Politics resumes in earnest this September as MPs return from the August Recess to an explosive mixture of policy challenges. With Brexit talks forming the background to major conflicts between Parliamentary factions, the usual cooperative arrangements for voting look to have lapsed, leaving legislation vulnerable to high drama and powerful personalities. Meanwhile, conference season is on its way, promising the usual giddy array of leadership ambitions and setpiece policy speeches.
Here, DeHavilland's Monitoring Consultants give you the lowdown on what to watch out for as Parliament returns.
Energy and Environment
Climate Change Minister Claire Perry has said that the long-anticipated Clean Growth Plan will be published once Parliament returns in September. The release of the Clean Growth Plan will provide a blueprint for the UK's decarbonisation strategy for the 2020s and into the 2030s. It is a highly significant document that will set out how Britain will meet its statutory climate change obligations, which it is currently in danger of failing to meet.
In Brexit news, Euratom is one of the core areas of the early rounds of the negotiations. There are differences in approach between the UK and the EU in regards to who takes responsibility for special fissile material in the UK once it leaves Euratom. Currently, Euratom owns all of the EU’s special fissile materials such as uranium. The Government is also seeking to pass a Nuclear Safeguards Bill through Parliament to prepare for Britain’s exit from Euratom. However, media sources suggest Pro-EU Labour MPs are seeking common cause with potential Conservative rebels, and are reportedly planning an amendment to the EU Withdrawal Bill (aka the Repeal Bill) requiring the UK to remain a member.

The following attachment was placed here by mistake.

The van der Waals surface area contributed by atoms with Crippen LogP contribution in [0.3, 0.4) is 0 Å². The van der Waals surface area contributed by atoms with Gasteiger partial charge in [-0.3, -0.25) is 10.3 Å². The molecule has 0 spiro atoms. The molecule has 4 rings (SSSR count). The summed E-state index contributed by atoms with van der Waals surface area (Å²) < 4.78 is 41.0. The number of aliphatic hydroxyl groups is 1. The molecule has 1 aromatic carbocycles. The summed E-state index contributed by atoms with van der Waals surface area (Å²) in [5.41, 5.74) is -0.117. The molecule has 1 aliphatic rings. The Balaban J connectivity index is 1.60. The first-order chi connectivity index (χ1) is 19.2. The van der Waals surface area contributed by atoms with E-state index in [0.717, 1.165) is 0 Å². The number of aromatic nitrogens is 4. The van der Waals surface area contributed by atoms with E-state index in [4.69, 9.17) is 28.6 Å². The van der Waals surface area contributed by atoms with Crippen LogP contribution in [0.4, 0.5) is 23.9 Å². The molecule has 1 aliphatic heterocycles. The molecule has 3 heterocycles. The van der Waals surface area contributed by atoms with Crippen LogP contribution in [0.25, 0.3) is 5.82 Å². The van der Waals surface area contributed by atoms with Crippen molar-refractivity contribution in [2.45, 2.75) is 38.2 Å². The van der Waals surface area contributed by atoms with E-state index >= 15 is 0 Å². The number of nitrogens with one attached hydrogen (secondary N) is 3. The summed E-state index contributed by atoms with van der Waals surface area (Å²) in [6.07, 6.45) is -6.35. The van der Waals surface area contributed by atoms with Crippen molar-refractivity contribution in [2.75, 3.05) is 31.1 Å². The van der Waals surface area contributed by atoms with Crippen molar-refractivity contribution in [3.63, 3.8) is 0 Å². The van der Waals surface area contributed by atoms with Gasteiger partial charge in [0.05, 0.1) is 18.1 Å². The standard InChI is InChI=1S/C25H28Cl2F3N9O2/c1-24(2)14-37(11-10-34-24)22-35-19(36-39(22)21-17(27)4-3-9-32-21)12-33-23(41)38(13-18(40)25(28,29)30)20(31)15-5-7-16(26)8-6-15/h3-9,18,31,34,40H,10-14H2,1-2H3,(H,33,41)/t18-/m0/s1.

Looking a little further ahead, another highly anticipated document, the Review into the Cost of Energy, will be announced in October, prompting topical discussion. The Department for Business, Energy and Industrial Strategy announced its own review, which will be led by Professor Dieter Helm, last month.
The return of Parliament this month will see the Financial Guidance and Claims Bill continue at the Committee Stage in the House of Lords, whilst the Creditworthiness Assessment Bill will receive its Second Reading. The full membership of the Treasury Select Committee is also due to be announced this month, with much interest in the disposition of new Committee Chair Nicky Morgan after she hinted last month that there may be a Committee inquiry into the implications of Brexit for UK financial services.
The highly anticipated Government report on Corporate Governance is due to be released early this month, with media speculation suggesting that top companies will be forced to disclose and explain pay gaps between top executives and workers, though officials have hit the headlines by confirming that Prime Minister Theresa May has backed down on the promised 'crackdown' on executive pay. Late September will also bring the deadline for the Lords EU Financial Affairs Sub-Committee inquiry into financial regulation and supervision after Brexit.